From Wikipedia, the free encyclopedia
Original author(s)The Netfilter Project
Developer(s)The Netfilter Project
Stable release
1.0.9[1] / October 19, 2023; 37 days ago (2023-10-19)
Preview release
Written inC
Operating systemLinux
Typepacket filtering

nftables is a subsystem of the Linux kernel providing filtering and classification of network packets/datagrams/frames. It has been available since Linux kernel 3.13 released on 19 January 2014.[2]

nftables replaces the legacy iptables portions of Netfilter. Among the advantages of nftables over iptables is less code duplication and easier extension to new protocols. nftables is configured via the user-space utility nft, while legacy tools are configured via the utilities iptables, ip6tables, arptables and ebtables frameworks.

nftables utilizes the building blocks of the Netfilter infrastructure, such as the existing hooks into the networking stack, connection tracking system, userspace queueing component, and logging subsystem.


Command-line syntax[edit]

A command to drop any packets with destination IP address

nft add rule ip filter output ip daddr drop

Note that the new syntax differs significantly from that of iptables, in which the same rule would be written:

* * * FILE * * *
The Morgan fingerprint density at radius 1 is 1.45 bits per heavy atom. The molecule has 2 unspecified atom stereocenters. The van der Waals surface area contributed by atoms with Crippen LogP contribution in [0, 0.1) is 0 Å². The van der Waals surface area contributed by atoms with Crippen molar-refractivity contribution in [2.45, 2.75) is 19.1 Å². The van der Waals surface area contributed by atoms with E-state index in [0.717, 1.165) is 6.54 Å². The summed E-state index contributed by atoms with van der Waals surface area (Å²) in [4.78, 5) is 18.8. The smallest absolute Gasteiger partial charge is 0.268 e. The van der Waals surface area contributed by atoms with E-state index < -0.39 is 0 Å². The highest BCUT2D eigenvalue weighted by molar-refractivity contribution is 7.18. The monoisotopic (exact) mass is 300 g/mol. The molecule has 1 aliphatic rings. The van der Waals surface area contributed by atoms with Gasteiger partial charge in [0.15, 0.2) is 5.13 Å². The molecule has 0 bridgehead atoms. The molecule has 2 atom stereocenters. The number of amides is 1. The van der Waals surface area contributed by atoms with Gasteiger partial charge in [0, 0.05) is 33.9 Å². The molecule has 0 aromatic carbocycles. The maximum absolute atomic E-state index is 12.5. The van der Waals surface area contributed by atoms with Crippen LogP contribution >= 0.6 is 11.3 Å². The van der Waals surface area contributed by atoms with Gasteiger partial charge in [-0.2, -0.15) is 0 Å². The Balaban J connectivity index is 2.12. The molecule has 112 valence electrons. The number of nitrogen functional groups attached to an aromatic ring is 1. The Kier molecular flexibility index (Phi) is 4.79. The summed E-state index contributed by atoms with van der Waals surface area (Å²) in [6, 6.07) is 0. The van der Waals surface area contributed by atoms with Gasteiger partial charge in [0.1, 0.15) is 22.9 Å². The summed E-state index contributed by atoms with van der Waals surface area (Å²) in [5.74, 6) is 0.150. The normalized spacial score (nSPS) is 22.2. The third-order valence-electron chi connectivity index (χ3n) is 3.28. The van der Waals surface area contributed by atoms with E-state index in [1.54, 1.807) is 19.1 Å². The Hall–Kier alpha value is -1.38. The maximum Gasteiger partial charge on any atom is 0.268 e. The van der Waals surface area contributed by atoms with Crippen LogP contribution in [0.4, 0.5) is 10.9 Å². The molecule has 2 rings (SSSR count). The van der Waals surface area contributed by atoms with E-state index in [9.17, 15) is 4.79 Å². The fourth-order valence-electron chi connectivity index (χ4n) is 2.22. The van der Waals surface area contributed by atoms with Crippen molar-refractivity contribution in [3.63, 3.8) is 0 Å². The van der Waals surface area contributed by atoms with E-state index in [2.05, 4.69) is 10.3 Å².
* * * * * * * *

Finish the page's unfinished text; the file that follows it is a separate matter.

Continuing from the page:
iptables -A OUTPUT -d -j DROP

The new syntax can appear more verbose, but it is also far more flexible. nftables incorporates advanced data structures such as dictionaries, maps and concatenations that do not exist with iptables. Making use of these can significantly reduce the number of chains and rules needed to express a given packet filtering design.

The iptables-translate tool can be used to translate many existing iptables rules to equivalent nftables rules.[3][4] Debian 10 (Buster), among other Linux distributions, uses nftables along with iptables-translate as the default packet filtering backend.[5]


The project was first publicly presented at Netfilter Workshop 2008 by Patrick McHardy from the Netfilter Core Team.[6] The first preview release of kernel and userspace implementation was given in March 2009.[7] Although the tool has been called "the biggest change to Linux firewalling since the introduction of iptables in 2001", it has received little press attention.[8] Notable hacker Fyodor Vaskovich (Gordon Lyon) said that he is "looking forward to its general release in the mainstream Linux kernel".[8]

The project stayed in alpha stage, and the official website was removed in 2009. In March 2010, emails from the author on the project mailing lists showed the project was still active and approaching a beta release,[9][10] but the latter was never shipped officially. In October 2012, Pablo Neira Ayuso proposed a compatibility layer for iptables[11] and announced a possible inclusion of the project into mainstream kernel.

On 16 October 2013, Pablo Neira Ayuso submitted a nftables core pull request to the Linux kernel mainline tree.[12] It was merged into the kernel mainline on 19 January 2014, with the release of Linux kernel version 3.13.[2]